Only 1 egg a day from 6 chickens - are they on strike?!

Discussion in 'Chicken Behaviors and Egglaying' started by Austin Chichens, Jan 16, 2014.

  1. Austin Chichens

    Austin Chichens New Egg

    Jun 23, 2013
    So, this is my situation:

    6 hens under 2 years old, but all lay eggs and have laid well before.
    Now I get about 1 egg a day and 2 if its extra special
    1 orpington, 2 RIRs, 1 EE, 2 Brahmas
    One of the RIR finally got all her feathers back 2 weeks ago, from a molt in December
    Food: Coyote Creek Organic Soy Free Layer
    Treats: Organic greens from my garden or the house and mealworms I raise myself
    Supplements: grit, oyster shell, and their own ground up shells for calcium
    Water - 2 sources - chicken nipples in coop and hanging water basin in run
    Environment: 40ftx20ft run with 70% treecover; run has a brush pile, fire wood, and fallen pecan leaves and huge coop - 10ftx5ft footprint, 11 feet high at tallest part, covered in chicken wire, with elevated all wood box containing 5 nesting boxes and a 5ft long perch, with ventilation on 2 sides of box, for airflow.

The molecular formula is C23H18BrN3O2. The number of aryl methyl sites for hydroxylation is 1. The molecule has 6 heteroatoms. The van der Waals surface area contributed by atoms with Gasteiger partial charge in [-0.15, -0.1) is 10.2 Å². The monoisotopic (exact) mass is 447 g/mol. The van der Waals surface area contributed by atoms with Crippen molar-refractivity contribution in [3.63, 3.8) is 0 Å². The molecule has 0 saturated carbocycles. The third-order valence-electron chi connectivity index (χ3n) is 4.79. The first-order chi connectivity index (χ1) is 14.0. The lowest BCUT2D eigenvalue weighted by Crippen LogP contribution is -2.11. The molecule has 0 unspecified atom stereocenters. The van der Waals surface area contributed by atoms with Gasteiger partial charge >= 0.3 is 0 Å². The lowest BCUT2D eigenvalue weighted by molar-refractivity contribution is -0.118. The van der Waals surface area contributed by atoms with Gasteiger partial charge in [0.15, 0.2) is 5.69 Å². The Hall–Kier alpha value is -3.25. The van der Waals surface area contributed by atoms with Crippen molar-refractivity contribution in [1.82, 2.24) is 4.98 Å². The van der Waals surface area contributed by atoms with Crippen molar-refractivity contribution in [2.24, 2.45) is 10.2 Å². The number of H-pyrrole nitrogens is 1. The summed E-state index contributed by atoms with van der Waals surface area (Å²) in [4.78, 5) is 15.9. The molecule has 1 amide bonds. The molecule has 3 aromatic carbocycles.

Nesting material is straw and leaves, with a thin dusting of wood ash to absorb liquids and prevent mites
    I live in Austin TX - we are currently getting about 10.5 hours of daylight and temps are 30-40 lows and 60-70 highs
    Our yard is almost entirely shaded by huge trees, so now that the trees are bare, the chickens get more much direct sunlight that in the summer
    The ladies free range all day, but have access to the coop whenever they want.

    We used to get 5-7 eggs a day until several months ago. Now, if we are lucky we get one a day. What is going on? Ideas? Is it really the daylight issue?

    Any help would be much appreciated!


  2. WalkingOnSunshine

    WalkingOnSunshine Overrun With Chickens

    Apr 8, 2008
    Yes, it's daylight and moulting. Direct sunlight isn't the issue, it's how many hours that sun is in the sky and 14 hours is the minimum needed to lay well. Also, many birds take 6-8 weeks from the beginning of moulting until they begin to lay again, including several weeks after their feathers have all grown in.

    What you're describing sounds normal, unfortunately.

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